Paralysis is when an injured person cannot move a part of his or her body due to significant nerve damage. When the injury occurs as the result of a car accident, motorcycle accident, or truck accident, the injured body part is most often the spinal cord. Significant damage to the spinal cord–including a compression, fracture, or dislocation of the vertebrae–often leads to paralysis of the body below the point of injury.
Some Common Causes of Paralysis
Severe nerve damage or traumatic spinal cord injury
A traumatic brain injury, often resulting from a blunt force
There are some precautions one can take to limit the potential for an injury which could lead to paralysis. Observing proper driving safety is essential: use of seatbelts and airbags, and wearing a helmet while on a bicycle or motorcycle can all help your chances of avoiding paralysis injuries in the event of an accident.
What Damages Are Injured Parties Entitled to?
Someone who has suffered a paralysis injury due to someone else’s negligence is entitled to significant compensation, for many reasons, including the following:
Pain and suffering / significant reduction of quality of life
Cost of present and future medical care
Specialized vehicles for transportation of wheelchairs
Necessary additions to household; for example, a wheelchair ramp.
Types of Paralysis Related to Accident Injuries
Paraplegia affects both legs and results from damage inflicted on the lower half of the spinal cord.
Quadriplegia affects both arms and both legs. It occurs when injury is inflicted on the upper half of the spinal cord, particularly between the shoulders
Methods of Treating Paralysis
Immediately following an injury which may have caused paralysis, it is vital that the injured person move as little as possible as this can cause the injury to worsen. It is best to keep still until medical personnel reach the scene of the accident.
If and when paralysis does occur, the most effective treatment is regular physical therapy. Though not always effective, physical therapy has been known to help patients regain feeling and movement in the injured body parts. It is important to keep in mind that even though people have made recoveries through extensive medical treatment, a paralysis injury can be permanent in many cases.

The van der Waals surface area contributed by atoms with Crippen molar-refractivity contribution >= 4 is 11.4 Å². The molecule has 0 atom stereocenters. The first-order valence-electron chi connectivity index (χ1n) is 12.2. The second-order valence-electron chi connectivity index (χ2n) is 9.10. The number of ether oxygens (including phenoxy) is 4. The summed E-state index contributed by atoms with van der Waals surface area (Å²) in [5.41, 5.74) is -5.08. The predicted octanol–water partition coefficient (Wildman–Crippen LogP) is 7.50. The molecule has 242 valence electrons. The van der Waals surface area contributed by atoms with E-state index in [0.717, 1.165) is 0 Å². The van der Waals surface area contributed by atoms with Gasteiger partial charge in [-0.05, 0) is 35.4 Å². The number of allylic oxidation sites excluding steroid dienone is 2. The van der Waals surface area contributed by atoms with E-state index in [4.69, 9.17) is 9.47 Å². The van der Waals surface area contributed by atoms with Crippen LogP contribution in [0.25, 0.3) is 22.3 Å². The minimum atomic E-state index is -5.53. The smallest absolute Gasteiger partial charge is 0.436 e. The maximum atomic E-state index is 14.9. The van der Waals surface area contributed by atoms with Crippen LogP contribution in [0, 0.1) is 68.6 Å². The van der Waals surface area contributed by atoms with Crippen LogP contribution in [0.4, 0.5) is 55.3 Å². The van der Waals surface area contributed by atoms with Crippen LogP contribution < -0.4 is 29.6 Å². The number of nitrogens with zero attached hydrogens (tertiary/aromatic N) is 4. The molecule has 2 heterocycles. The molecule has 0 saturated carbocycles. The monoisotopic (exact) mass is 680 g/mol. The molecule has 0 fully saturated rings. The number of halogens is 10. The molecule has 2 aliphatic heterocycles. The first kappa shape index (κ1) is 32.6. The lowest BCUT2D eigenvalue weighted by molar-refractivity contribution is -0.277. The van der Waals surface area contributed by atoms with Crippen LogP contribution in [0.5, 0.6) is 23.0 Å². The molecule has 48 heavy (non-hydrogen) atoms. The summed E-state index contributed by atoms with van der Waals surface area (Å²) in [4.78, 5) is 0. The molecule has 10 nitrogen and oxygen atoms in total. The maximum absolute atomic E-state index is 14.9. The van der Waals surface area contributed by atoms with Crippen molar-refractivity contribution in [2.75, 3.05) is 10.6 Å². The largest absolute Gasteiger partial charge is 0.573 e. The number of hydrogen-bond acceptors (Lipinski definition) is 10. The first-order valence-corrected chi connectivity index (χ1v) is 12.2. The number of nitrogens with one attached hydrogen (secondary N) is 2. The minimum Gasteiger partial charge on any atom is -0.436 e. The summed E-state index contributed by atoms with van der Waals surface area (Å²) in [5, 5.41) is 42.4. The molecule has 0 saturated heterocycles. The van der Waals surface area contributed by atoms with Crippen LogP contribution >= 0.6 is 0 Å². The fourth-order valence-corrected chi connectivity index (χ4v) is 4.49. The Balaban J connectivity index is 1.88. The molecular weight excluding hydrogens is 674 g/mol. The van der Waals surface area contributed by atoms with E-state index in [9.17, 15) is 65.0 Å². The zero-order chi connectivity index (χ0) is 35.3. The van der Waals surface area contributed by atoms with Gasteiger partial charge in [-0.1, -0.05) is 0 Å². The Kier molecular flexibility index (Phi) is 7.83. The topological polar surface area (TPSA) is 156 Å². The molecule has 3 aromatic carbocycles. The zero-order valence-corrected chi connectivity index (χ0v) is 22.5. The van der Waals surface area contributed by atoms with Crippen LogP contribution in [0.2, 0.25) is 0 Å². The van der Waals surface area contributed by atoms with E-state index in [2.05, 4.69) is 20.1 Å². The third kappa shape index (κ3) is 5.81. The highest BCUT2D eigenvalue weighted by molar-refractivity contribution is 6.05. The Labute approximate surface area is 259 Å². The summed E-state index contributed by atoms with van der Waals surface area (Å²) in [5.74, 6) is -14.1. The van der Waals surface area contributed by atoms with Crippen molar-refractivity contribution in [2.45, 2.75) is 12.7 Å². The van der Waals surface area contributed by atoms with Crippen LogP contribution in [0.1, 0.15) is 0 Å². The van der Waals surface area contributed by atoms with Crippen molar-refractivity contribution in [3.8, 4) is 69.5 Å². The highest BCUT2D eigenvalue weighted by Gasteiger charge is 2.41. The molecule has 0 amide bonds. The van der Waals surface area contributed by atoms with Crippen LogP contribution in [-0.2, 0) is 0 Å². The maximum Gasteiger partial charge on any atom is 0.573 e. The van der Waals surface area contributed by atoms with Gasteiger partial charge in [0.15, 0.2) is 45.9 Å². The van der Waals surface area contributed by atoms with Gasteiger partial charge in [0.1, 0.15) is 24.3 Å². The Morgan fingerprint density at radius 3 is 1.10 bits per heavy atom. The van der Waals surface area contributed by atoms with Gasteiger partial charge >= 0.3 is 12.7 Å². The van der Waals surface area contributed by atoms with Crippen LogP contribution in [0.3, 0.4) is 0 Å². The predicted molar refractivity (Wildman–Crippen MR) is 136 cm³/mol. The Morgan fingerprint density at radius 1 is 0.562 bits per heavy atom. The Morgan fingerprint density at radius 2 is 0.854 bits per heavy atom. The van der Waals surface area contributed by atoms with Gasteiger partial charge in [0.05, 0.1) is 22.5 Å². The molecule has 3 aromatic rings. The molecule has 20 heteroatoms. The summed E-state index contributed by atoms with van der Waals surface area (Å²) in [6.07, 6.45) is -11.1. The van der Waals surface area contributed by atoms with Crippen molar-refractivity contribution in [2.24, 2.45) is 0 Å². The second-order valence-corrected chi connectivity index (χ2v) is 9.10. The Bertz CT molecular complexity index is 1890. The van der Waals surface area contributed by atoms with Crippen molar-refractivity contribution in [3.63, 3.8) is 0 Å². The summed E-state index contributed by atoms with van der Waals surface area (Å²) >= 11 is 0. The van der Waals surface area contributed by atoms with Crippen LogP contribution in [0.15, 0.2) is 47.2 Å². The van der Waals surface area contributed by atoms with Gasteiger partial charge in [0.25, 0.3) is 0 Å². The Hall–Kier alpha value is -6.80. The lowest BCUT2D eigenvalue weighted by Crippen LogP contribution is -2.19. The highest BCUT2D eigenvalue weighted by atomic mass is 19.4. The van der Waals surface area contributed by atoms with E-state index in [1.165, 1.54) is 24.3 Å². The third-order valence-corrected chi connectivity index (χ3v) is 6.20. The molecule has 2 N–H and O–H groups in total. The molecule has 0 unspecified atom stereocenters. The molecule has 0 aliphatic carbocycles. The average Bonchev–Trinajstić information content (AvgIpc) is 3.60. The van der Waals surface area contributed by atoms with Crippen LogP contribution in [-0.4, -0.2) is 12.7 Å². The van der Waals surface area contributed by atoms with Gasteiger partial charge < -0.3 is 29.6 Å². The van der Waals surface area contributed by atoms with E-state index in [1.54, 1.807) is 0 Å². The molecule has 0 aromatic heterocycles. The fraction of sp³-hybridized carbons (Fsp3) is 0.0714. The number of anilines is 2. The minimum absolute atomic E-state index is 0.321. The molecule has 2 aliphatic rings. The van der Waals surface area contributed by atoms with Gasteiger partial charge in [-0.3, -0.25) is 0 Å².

Other Kinds Spinal Cord Injuries
Of course, not all spinal cord injuries lead to paralysis. There are two general types of spinal cord injury: Complete and incomplete. An injury resulting in paralysis is often considered a complete injury. Incomplete spinal cord injuries, on the other hand, may leave the victim with only partial paralysis, or no paralysis at all. But even so, an incomplete spinal cord injury can be debilitating and may require extensive medical treatment and rehabilitation.
The following are some examples of spinal cord injuries which do not always lead to full paralysis:
Myelomalacia: Is defined as a softening of the spinal cord following a trauma. Though it can lead to paralysis, this is not always the case. Other symptoms of Myelomalacia are sudden jerks of limbs and/or loss of motor functions in limbs.
For more information on injuries associated with automobile accidents, check out our articles on whiplash injuries,amputation injuries, and leg fractures. And for more information on circumstances which can lead to paralysis injuries, read our articles on drunk driving, bicycle accidents, and motorcycle accidents. All this and more can be found in the personal injury law articles section of our website.
Stuart A. Carpey, who has been practicing as an attorney since 1987, focuses his practice on complex civil litigation which includes representing injured individuals in a vast array of personal injury cases.